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Health Insurance as a Priveledge, When It Should Be our Right

April 11, 2009

It took the Civil Rights Movement for the right to fair representation.  To be equal and not separate and the ability to be judged by our character and not our color. We have those who fight on the behalf of women’s rights to be separate by gender but equal in stature and recognized as such. We have managed to send people into space.  Had those even walk on the moon. We have fought and persevered and stood up against tyranny, and dictators and even fought wars that some believe were lost.  Just for us to get our back up against the wall, and succeed and claim victory when it came down to the very last hour.  So how is it thru everything we have endured we have so many individuals without the ability and chance to seek medical treatment based on the fact that they are unable to afford it?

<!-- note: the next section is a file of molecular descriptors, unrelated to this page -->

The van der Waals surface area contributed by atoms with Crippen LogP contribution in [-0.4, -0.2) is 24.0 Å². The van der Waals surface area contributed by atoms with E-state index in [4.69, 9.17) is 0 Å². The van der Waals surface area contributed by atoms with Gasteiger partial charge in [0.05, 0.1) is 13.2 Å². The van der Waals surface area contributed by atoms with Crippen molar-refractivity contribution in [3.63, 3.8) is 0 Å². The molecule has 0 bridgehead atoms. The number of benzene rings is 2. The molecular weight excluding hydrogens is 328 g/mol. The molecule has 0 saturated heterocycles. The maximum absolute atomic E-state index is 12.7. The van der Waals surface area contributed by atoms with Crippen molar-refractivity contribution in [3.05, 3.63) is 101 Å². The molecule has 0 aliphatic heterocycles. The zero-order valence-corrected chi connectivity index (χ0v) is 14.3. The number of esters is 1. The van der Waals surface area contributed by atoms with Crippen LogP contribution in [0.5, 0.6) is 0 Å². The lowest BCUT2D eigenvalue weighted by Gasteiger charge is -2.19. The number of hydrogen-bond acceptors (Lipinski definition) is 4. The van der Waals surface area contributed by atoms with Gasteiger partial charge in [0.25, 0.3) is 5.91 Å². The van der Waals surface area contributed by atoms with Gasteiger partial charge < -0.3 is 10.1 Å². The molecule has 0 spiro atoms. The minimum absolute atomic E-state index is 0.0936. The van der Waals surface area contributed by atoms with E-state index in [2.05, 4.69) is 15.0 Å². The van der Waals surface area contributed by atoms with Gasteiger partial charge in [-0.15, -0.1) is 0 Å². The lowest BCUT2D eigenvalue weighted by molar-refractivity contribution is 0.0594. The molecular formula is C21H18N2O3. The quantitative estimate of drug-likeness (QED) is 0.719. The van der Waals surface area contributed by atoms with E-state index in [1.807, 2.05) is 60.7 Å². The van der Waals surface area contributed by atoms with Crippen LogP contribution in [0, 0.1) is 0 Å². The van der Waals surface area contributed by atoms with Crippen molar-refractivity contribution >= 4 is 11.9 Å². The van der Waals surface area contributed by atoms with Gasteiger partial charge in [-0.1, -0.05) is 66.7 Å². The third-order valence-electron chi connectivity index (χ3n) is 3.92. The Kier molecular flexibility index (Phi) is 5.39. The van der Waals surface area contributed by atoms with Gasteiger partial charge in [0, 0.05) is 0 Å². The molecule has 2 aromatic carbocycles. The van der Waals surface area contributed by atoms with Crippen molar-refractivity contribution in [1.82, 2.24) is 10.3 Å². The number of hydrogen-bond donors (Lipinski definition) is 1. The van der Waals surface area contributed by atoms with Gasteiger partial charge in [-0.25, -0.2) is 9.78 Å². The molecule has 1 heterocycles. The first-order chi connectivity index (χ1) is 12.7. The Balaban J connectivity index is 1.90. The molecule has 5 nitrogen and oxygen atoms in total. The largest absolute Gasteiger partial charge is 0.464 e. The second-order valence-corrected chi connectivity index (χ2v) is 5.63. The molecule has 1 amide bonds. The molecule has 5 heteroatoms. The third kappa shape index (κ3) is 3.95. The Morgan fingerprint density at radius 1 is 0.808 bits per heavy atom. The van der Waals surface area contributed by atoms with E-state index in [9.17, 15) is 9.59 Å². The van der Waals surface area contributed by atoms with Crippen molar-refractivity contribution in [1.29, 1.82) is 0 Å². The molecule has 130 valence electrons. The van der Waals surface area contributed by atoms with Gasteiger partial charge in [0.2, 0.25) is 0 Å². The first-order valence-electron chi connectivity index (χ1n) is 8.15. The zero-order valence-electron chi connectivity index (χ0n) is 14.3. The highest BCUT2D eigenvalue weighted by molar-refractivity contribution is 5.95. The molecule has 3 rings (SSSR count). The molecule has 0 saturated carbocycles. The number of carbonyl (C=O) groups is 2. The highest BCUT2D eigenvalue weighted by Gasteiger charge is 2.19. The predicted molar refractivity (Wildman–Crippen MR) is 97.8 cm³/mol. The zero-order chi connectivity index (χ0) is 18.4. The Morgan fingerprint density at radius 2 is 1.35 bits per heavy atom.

A program in place that would allow those access to what everyone should have.  If we can’t take care of our own, how can we help any other country?  If we can’t fight for our own. How can we stand beside and fight with another country? If we can’t feed our own, insure our own, than we are not taking care of our own and that is a disservice to everyone who has and hold the belief that there are things worth fighting for.  And for me,  this is one of them.  There is no compromise on this for me because I know what it is like and see it first hand.   No one knows more than I how important health care is.  I fight this battle every single day and it is an insult that any elected official would think that this is something not worthy of attention.  I am blessed that I have the opportunity that so many do not have.  This august will be a year since I have been in the WTB here on bragg and I take nothing for granted.